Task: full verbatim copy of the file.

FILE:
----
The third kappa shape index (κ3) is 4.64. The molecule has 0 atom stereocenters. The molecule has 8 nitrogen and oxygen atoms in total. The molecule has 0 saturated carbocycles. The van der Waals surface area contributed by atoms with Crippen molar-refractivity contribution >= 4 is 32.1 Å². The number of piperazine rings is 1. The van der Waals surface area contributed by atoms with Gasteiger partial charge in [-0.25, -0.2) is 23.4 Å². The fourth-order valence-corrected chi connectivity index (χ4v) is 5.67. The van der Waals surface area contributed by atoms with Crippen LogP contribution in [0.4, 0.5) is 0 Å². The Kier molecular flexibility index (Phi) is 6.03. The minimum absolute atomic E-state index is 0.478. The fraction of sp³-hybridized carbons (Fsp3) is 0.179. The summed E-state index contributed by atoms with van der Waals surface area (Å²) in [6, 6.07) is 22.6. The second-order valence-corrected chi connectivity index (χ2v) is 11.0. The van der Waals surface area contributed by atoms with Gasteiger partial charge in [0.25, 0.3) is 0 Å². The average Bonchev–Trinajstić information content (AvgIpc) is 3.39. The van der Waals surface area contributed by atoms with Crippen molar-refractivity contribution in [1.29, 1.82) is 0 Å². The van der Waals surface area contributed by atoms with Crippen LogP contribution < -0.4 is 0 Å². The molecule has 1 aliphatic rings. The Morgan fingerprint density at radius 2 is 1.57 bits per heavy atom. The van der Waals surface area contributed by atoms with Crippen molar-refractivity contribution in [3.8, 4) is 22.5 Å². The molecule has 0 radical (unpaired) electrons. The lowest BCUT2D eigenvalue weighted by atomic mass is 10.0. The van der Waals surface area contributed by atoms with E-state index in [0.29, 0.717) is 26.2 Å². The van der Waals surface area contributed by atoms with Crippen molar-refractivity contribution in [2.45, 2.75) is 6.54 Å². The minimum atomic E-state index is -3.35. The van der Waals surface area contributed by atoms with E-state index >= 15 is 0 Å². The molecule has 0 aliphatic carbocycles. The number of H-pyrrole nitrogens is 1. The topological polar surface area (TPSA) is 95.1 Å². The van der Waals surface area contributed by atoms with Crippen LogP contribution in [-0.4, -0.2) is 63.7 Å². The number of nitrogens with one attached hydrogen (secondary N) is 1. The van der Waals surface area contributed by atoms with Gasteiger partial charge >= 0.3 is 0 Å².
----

The third kappa shape index (κ3) is 4.64. The molecule has 0 atom stereocenters. The molecule has 8 nitrogen and oxygen atoms in total. The molecule has 0 saturated carbocycles. The van der Waals surface area contributed by atoms with Crippen molar-refractivity contribution >= 4 is 32.1 Å². The number of piperazine rings is 1. The van der Waals surface area contributed by atoms with Gasteiger partial charge in [-0.25, -0.2) is 23.4 Å². The fourth-order valence-corrected chi connectivity index (χ4v) is 5.67. The van der Waals surface area contributed by atoms with Crippen LogP contribution in [0.4, 0.5) is 0 Å². The Kier molecular flexibility index (Phi) is 6.03. The minimum absolute atomic E-state index is 0.478. The fraction of sp³-hybridized carbons (Fsp3) is 0.179. The summed E-state index contributed by atoms with van der Waals surface area (Å²) in [6, 6.07) is 22.6. The second-order valence-corrected chi connectivity index (χ2v) is 11.0. The van der Waals surface area contributed by atoms with Gasteiger partial charge in [0.25, 0.3) is 0 Å². The average Bonchev–Trinajstić information content (AvgIpc) is 3.39. The van der Waals surface area contributed by atoms with Crippen molar-refractivity contribution in [1.29, 1.82) is 0 Å². The van der Waals surface area contributed by atoms with Crippen LogP contribution < -0.4 is 0 Å². The molecule has 1 aliphatic rings. The Morgan fingerprint density at radius 2 is 1.57 bits per heavy atom. The van der Waals surface area contributed by atoms with Crippen molar-refractivity contribution in [3.8, 4) is 22.5 Å². The molecule has 0 radical (unpaired) electrons. The lowest BCUT2D eigenvalue weighted by atomic mass is 10.0. The van der Waals surface area contributed by atoms with E-state index in [0.29, 0.717) is 26.2 Å². The van der Waals surface area contributed by atoms with Crippen molar-refractivity contribution in [2.45, 2.75) is 6.54 Å². The minimum atomic E-state index is -3.35. The van der Waals surface area contributed by atoms with E-state index >= 15 is 0 Å². The molecule has 0 aliphatic carbocycles. The number of H-pyrrole nitrogens is 1. The topological polar surface area (TPSA) is 95.1 Å². The van der Waals surface area contributed by atoms with Crippen LogP contribution in [-0.4, -0.2) is 63.7 Å². The number of nitrogens with one attached hydrogen (secondary N) is 1. The van der Waals surface area contributed by atoms with Gasteiger partial charge >= 0.3 is 0 Å².